I have no problem with prospective students examining an instructor and his/her classes and teaching. Prospective students examine our classes all the time. We have pictures on our walls of the founders, the Mainland Pioneers as well as our up-line.

So my beef isn't with someone wanting to know what they're going to learn. Like I said, there's many flavors of Kaju. My beef is with people's reactive presumption of suspicion and doubt.

Ron
 
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NinjaJax

NinjaJax

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No doubt there are fakes and frauds. But as you probably know, there are probably twice as many "haters"--people who have a personal agenda (e.g., casting doubt about a Kajukenbo person under the guise of "protecting the public")--as there are true frauds. And with no minimum universe of standards, there are many different flavors, expressions and methods of Kajukenbo. Many.

I have no problem with prospective students examining an instructor and his/her classes and teaching. Prospective students examine our classes all the time. We have pictures on our walls of the founders, the Mainland Pioneers as well as our up-line.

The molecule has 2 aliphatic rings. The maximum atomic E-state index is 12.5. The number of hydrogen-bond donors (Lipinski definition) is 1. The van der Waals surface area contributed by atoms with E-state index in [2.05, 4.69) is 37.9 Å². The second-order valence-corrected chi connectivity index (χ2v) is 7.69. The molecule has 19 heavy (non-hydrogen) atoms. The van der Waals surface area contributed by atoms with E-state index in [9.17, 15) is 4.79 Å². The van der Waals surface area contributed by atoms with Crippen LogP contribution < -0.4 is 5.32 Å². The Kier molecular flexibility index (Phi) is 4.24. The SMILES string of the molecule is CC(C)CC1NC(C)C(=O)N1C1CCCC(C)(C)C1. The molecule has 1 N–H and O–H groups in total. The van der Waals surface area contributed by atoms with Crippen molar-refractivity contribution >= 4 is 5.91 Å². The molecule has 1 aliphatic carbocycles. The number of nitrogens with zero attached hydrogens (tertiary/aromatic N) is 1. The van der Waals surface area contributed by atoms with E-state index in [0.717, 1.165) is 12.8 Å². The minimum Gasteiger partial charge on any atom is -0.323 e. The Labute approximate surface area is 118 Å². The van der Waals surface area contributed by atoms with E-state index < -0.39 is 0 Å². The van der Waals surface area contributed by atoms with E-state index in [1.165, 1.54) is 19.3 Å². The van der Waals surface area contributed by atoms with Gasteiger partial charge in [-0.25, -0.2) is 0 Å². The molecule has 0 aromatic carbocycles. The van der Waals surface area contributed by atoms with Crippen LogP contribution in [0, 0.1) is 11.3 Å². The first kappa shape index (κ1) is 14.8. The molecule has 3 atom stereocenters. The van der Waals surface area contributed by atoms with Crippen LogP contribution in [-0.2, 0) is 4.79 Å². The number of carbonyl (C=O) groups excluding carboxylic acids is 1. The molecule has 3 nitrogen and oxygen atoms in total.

So my beef isn't with someone wanting to know what they're going to learn. Like I said, there's many flavors of Kaju. My beef is with people's reactive presumption of suspicion and doubt.

Ron

With all due respect, Wo Fat, in this day and age there is nothing wrong with (for lack of a better phrase) checking to make sure someone is actually selling what they are advertising. I meant this as no disrespect to the art of Kajukenbo, or any martial arts instructor at all. I have known all of my past instructors' lineage. I have been involved in martial arts for over 15 years and have certainly come across a fair number of frauds in several styles. And with being able to get your black belt in almost any style over the internet without having to step foot inside a studio, I feel that I am doing nothing wrong. If someone told you that they are a police officer, you would expect them to show you their badge and ID proving it, wouldn't you? That being said, I do understand your point of view on the topic and I did not mean to sound like I was doubting his credentials. I was merly trying to find out what his credential are.